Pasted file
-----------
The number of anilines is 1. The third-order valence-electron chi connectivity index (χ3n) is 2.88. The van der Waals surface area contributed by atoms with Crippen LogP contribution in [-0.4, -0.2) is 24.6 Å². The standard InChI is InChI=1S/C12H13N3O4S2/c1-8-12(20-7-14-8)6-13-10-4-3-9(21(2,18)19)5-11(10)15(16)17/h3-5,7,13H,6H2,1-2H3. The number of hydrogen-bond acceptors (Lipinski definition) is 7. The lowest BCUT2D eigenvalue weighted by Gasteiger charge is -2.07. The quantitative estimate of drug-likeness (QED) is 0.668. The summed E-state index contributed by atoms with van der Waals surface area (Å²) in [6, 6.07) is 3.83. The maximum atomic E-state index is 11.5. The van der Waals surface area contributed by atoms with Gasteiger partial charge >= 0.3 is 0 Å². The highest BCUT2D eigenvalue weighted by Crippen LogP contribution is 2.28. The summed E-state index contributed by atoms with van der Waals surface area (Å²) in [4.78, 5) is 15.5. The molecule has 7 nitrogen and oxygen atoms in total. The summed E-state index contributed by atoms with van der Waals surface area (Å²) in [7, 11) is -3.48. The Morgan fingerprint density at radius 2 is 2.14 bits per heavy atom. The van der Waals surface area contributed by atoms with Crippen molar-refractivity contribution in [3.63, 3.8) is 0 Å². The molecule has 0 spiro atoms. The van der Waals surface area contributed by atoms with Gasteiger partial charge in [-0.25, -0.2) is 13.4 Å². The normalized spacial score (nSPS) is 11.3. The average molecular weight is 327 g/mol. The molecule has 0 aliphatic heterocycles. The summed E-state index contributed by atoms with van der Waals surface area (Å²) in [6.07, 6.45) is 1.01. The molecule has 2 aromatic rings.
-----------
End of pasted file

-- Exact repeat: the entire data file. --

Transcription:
The number of anilines is 1. The third-order valence-electron chi connectivity index (χ3n) is 2.88. The van der Waals surface area contributed by atoms with Crippen LogP contribution in [-0.4, -0.2) is 24.6 Å². The standard InChI is InChI=1S/C12H13N3O4S2/c1-8-12(20-7-14-8)6-13-10-4-3-9(21(2,18)19)5-11(10)15(16)17/h3-5,7,13H,6H2,1-2H3. The number of hydrogen-bond acceptors (Lipinski definition) is 7. The lowest BCUT2D eigenvalue weighted by Gasteiger charge is -2.07. The quantitative estimate of drug-likeness (QED) is 0.668. The summed E-state index contributed by atoms with van der Waals surface area (Å²) in [6, 6.07) is 3.83. The maximum atomic E-state index is 11.5. The van der Waals surface area contributed by atoms with Gasteiger partial charge >= 0.3 is 0 Å². The highest BCUT2D eigenvalue weighted by Crippen LogP contribution is 2.28. The summed E-state index contributed by atoms with van der Waals surface area (Å²) in [4.78, 5) is 15.5. The molecule has 7 nitrogen and oxygen atoms in total. The summed E-state index contributed by atoms with van der Waals surface area (Å²) in [7, 11) is -3.48. The Morgan fingerprint density at radius 2 is 2.14 bits per heavy atom. The van der Waals surface area contributed by atoms with Crippen molar-refractivity contribution in [3.63, 3.8) is 0 Å². The molecule has 0 spiro atoms. The van der Waals surface area contributed by atoms with Gasteiger partial charge in [-0.25, -0.2) is 13.4 Å². The normalized spacial score (nSPS) is 11.3. The average molecular weight is 327 g/mol. The molecule has 0 aliphatic heterocycles. The summed E-state index contributed by atoms with van der Waals surface area (Å²) in [6.07, 6.45) is 1.01. The molecule has 2 aromatic rings.